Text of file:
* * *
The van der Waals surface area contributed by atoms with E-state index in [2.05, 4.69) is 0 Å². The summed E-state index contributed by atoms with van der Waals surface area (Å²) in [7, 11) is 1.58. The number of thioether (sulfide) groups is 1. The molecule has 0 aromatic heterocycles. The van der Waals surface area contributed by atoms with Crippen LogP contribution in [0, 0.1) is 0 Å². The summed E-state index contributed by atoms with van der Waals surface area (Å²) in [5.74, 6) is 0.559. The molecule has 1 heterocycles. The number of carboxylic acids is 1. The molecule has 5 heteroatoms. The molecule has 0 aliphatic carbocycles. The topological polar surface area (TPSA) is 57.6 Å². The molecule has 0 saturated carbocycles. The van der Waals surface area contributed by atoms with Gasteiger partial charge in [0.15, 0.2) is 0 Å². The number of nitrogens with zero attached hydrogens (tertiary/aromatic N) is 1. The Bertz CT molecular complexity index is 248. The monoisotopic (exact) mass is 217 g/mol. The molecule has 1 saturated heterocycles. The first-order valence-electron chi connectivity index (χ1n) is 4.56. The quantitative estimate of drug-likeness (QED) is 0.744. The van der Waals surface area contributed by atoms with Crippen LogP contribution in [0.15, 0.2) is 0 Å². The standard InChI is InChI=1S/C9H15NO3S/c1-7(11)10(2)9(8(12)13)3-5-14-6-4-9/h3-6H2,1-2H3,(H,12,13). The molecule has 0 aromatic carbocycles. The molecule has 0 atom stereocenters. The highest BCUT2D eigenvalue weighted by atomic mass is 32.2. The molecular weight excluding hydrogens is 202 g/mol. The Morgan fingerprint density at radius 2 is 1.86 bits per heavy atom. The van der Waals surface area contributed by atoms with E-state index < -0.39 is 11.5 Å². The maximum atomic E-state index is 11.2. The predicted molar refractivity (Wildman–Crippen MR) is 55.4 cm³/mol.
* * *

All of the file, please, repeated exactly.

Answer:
The van der Waals surface area contributed by atoms with E-state index in [2.05, 4.69) is 0 Å². The summed E-state index contributed by atoms with van der Waals surface area (Å²) in [7, 11) is 1.58. The number of thioether (sulfide) groups is 1. The molecule has 0 aromatic heterocycles. The van der Waals surface area contributed by atoms with Crippen LogP contribution in [0, 0.1) is 0 Å². The summed E-state index contributed by atoms with van der Waals surface area (Å²) in [5.74, 6) is 0.559. The molecule has 1 heterocycles. The number of carboxylic acids is 1. The molecule has 5 heteroatoms. The molecule has 0 aliphatic carbocycles. The topological polar surface area (TPSA) is 57.6 Å². The molecule has 0 saturated carbocycles. The van der Waals surface area contributed by atoms with Gasteiger partial charge in [0.15, 0.2) is 0 Å². The number of nitrogens with zero attached hydrogens (tertiary/aromatic N) is 1. The Bertz CT molecular complexity index is 248. The monoisotopic (exact) mass is 217 g/mol. The molecule has 1 saturated heterocycles. The first-order valence-electron chi connectivity index (χ1n) is 4.56. The quantitative estimate of drug-likeness (QED) is 0.744. The van der Waals surface area contributed by atoms with Crippen LogP contribution in [0.15, 0.2) is 0 Å². The standard InChI is InChI=1S/C9H15NO3S/c1-7(11)10(2)9(8(12)13)3-5-14-6-4-9/h3-6H2,1-2H3,(H,12,13). The molecule has 0 aromatic carbocycles. The molecule has 0 atom stereocenters. The highest BCUT2D eigenvalue weighted by atomic mass is 32.2. The molecular weight excluding hydrogens is 202 g/mol. The Morgan fingerprint density at radius 2 is 1.86 bits per heavy atom. The van der Waals surface area contributed by atoms with E-state index < -0.39 is 11.5 Å². The maximum atomic E-state index is 11.2. The predicted molar refractivity (Wildman–Crippen MR) is 55.4 cm³/mol.